(trĕt′ĭ-noyn) All-trans-retinoic acid. It is a keratolytic agent used topically in treating acne.
[L., Gr. tri-, three] Prefix meaning three.
(trī-ăs′ĕ-tāt) Any acetate that contains three acetic acid groups.
(trī″ă-sĭd′ĭk) Containing three acidic hydrogen ions.
(trī′ad″) [An acronym for t(riangulation), r(everse use dependency, electrical) i(nstability of the action potential), a(nd) d(ispersion)] A combination of findings in repolarization of cardiac myocytes. Augmentation of TRIaD is associated with the generation of cardiac arrhythmias.
(trī′ad″) [L. trias, fr. Gr. trias, stem triad-, group of three] 1. A group of three things having something in common, e.g., a syndrome. 2. A trivalent element or radical. SEE: trivalent.
adoption t. The biological parents of a child, the adoptive parents, and the child who is adopted.
Bergman t. SEE: Bergman triad.
Charcot t. SEE: under Charcot, Jean M.
Dieulafoy t. SEE: under Dieulafoy, Georges.
female athlete t. A triad consisting of abnormal eating habits (eating disorders or disordered eating), amenorrhea, and osteoporosis among young female athletes. It is most common in sports in which low body weight has a beneficial effect on performance or appearance, e.g., gymnastics, running, swimming, and figure skating. Males participating in the same sports or in wrestling may also suffer the health-related effects of excessive training or abnormally restrictive eating. Disordered eating is often the first condition in the triad to appear.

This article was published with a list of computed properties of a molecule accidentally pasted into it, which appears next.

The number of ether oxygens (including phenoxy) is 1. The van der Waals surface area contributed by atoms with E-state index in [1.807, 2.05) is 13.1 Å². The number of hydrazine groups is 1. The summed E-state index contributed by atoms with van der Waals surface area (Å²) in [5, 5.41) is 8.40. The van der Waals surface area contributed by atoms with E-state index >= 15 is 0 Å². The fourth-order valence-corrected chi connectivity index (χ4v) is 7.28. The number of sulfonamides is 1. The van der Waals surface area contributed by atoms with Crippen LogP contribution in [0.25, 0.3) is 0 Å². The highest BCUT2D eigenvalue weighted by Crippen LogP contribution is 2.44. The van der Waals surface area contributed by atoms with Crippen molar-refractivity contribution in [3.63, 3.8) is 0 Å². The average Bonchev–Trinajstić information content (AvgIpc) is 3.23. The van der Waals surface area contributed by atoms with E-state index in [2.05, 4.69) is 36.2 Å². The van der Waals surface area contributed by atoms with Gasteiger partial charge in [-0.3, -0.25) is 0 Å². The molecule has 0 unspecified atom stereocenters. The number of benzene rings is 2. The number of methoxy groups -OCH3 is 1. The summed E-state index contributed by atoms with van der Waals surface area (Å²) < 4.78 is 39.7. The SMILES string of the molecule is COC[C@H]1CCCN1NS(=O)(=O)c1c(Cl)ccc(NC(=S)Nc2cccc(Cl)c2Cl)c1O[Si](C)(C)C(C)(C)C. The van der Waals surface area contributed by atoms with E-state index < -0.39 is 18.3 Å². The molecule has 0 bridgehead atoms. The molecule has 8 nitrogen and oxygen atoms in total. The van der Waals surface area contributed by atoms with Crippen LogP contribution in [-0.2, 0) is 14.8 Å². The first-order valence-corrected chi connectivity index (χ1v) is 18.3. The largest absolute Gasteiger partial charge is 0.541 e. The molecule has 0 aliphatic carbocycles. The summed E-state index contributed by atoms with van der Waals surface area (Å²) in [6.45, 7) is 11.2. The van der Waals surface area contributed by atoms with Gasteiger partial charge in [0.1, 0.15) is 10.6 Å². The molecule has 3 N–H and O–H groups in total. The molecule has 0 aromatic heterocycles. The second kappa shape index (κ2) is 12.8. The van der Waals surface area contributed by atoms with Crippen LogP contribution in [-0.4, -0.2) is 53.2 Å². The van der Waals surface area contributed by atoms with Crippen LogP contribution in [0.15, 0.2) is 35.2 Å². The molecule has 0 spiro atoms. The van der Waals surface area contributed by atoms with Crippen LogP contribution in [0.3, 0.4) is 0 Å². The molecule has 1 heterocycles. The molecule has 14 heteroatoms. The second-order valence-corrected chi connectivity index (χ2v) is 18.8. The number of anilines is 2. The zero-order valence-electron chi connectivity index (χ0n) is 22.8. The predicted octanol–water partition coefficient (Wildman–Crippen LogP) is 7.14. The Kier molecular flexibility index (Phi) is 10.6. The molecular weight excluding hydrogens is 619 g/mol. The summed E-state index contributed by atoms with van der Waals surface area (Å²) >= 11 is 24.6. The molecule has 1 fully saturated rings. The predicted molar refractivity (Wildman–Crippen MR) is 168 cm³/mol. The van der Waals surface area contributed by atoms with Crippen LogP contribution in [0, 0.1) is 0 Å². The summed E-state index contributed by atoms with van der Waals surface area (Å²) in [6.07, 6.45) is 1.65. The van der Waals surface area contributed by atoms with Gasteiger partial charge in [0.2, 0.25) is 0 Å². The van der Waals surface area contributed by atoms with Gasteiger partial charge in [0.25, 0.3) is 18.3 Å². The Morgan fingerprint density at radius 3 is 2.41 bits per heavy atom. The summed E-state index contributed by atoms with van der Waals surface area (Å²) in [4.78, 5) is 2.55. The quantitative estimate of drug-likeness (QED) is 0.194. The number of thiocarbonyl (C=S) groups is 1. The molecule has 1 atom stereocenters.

SYMPTOMS: Signs of the disorder include excessive training, food restriction, ritualized eating habits, and other obsessive behavior, binging and purging, fatigue, anemia, depression, and electrolyte imbalances. Fractures occur because of bone loss, which may not be reversible.
PATIENT CARE: Screening female high school or younger at-risk athletes for disordered eating and menstrual irregularities is recommended as a first step in preventing development of the disorder. During physical exams required for participation in sports, athletes should be asked about food intake within the past 24 hr, perceived ideal weight, forbidden foods, and use of diet aids. Some women and coaches believe that amenorrhea is a normal consequence of athletic training rather than a sign of injury to the hypothalamic-pituitary axis. A dual-energy x-ray absorptiometry (DEXA) scan or similar study should be considered in athletes with amenorrhea lasting at least 6 months. The patient, dietitian, and primary care provider should agree on a goal weight, after considering ...